In terms of features PictureLifeThisLife and Loom are pretty good. PictureLife will even suck in your albums from iPhoto (although it fails to detect when those albums have been uploaded to Flickr which results in loads of duplicate albums), and ThisLife has a really excellent facial recognition system that once trained does a pretty good job at working out who is in a particular picture. Another really nice unique feature with ThisLife is the joint account feature that allowed us to pull together pictures from all sorts of different sources. Ultimately though with the numbers of pictures we have, the killer with all three of those services is the monthly cost, which is only going to go up. However nice the services are the poor deduplication coupled with the monthly outlay for a non-essential service means they weren’t my long term choice.

I’ve deliberately separated out MyShoebox (not to be confused with Shoebox from Ancestry), because unlike the others it is following a more Everpix like pricing model. The main difference is that rather than limiting the time period that can be uploaded for the free account it degrades the resolution. Like Everpix it’s another startup, this time running out of Toronto. It’s not as feature rich as PictureLife or ThisLife, in particular lacking any of the linking to third party services online, and lacks a bit of the polish of Everpix, however it does what is says on the tin. I was not overly impressed with the desktop synchronisation client which on the Mac seemed to be a wrapper around a web based uploader and certainly wasn’t as nice as other services. It also pops up a really annoying “are you sure you want to exit” type modal dialog whenever you try and close the website. In terms of special features it includes some nice analysis of the pictures through scanning the metadata. Certainly it scores on price, and will be even more attractive if they improve the desktop synchronisation, but with the Everpix experience, is the pricing sustainable?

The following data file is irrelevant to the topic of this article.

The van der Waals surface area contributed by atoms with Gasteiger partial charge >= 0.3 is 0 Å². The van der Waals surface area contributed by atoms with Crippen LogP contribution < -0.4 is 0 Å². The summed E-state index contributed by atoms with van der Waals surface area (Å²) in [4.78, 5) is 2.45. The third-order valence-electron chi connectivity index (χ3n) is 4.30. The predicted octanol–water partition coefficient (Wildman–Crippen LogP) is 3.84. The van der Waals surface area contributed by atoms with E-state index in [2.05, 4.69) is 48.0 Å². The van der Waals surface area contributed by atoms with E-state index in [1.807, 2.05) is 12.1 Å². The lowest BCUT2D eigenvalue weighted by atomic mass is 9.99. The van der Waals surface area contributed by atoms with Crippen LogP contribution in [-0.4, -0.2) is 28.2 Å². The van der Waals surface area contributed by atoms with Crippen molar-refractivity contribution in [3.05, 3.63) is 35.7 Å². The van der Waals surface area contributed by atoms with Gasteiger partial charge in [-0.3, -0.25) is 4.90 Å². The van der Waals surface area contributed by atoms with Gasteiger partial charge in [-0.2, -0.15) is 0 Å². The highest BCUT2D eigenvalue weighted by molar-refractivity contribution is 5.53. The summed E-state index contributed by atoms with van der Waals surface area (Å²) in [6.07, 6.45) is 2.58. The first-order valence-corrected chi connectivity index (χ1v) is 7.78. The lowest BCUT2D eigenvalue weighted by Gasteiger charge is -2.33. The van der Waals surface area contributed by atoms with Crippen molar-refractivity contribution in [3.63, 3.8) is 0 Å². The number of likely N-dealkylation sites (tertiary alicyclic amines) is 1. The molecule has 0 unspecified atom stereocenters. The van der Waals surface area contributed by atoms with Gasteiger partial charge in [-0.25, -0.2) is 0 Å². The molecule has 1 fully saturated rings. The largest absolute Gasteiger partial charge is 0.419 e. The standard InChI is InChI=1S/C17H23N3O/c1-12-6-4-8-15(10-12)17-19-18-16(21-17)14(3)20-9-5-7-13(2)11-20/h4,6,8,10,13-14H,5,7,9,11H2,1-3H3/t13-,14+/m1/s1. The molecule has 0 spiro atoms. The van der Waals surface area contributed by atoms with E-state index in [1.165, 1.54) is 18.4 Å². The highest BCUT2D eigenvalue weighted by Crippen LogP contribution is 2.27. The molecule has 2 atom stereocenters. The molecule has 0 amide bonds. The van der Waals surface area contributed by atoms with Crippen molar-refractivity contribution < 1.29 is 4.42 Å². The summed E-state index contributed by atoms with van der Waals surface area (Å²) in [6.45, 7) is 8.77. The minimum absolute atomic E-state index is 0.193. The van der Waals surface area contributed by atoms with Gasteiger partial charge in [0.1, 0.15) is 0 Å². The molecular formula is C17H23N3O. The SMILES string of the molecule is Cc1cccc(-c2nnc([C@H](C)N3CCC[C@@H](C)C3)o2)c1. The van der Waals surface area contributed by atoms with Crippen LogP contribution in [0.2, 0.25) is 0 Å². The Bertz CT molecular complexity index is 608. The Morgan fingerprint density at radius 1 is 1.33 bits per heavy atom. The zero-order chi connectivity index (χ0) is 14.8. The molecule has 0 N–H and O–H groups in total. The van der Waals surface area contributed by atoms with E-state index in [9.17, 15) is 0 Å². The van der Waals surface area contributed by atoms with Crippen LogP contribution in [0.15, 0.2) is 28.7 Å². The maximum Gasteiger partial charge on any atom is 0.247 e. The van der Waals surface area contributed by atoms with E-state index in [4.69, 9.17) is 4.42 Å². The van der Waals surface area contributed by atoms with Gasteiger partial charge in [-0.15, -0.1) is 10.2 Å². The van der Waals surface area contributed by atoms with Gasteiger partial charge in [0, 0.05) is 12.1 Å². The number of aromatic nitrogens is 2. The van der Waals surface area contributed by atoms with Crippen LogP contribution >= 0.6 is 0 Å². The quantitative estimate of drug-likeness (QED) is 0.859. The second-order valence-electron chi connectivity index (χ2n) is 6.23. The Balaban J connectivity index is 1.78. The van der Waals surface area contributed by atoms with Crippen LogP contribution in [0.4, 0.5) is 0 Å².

That brings me onto the big boys offering, Adobe Revel. In terms of longevity, Adobe have been in the game for a very long time, so in terms of a secure bet for a company to do business with they seem a good choice. The pricing is also really attractive. For the first month you can upload as much as you want for free, from then on you can remain on a free account, but you are limited to uploading 50 photos a month, alternatively they have a pro plan for $6 or £4 a month which gives you unlimited uploads. There are no costs for storage, Adobe will basically take as much as you can throw at them. You can upgrade online, but they also offer a subscription option on iOS devices through which you could potentially pay just for a month if for example you were going on a big trip, then drop back to the normal service limited to 50 uploads.

Adobe are coming at this from a slightly different angle, essentially Revel is acting as a central repository for all your pictures and videos. The latest version of Elements Organizer that ships with both Photoshop Elements 12 and Premiere Elements 12 has a background agent that will synchronise your entire Elements Catalog into Revel. If you’re not wanting to buy into the whole Elements ecosystem they do a free Revel app for the Mac, iOS devices and Windows 8 which include limited picture editing features alongside upload and synchronisation features. A number of other Adobe apps such as Photoshop Express, Grouppix and Videobite also hook up to Revel. Revel will also pick up on all the metadata associated with pictures although you’ll need to be using Elements as a Revel client to gain access to a lot of that.

Certainly in terms of the offering, I’ve found Revel the most attractive. Although limited, the apps on iOS and Mac are polished and stable. If you are an Elements user on the Mac, one big gotcha is that the Elements Organizer, being cross platform doesn’t talk directly to the Revel application, so you will definitely end up with two copies of your Revel library locally if you have the option turned on in Revel to store pictures locally as Elements will try and download copies of all your pictures into it’s catalog. However with the subscription option means that you won’t be tied to a monthly cost, which if you don’t pay will result in all your pictures being wiped, and Adobe is a big enough company that they’re not going to collapse in a mountain of debt as a startup might.

After all of that, there really isn’t anything yet that compares to Everpix in terms of what it did and the polish, whilst I’m using Revel to store pictures, it lacks a lot of the connectivity that Everpix had – essentially with Revel you’re getting unity by signing up to the Adobe way of doing things, rather than the way Everpix tries to bring it all together. If you want a lot of the Everpix like features to explore your photo collection, and you either have a limited sized photo collection or money isn’t an issue I’d certainly look at PictureLifeThisLife and Loom, but for any large collection beware of how much it might cost in the long term. Ultimately though if you’re wanting a secure backup of your pictures, get something like Backblaze to keep your data safe, and consider services like this as an added extra, not you only form of backup.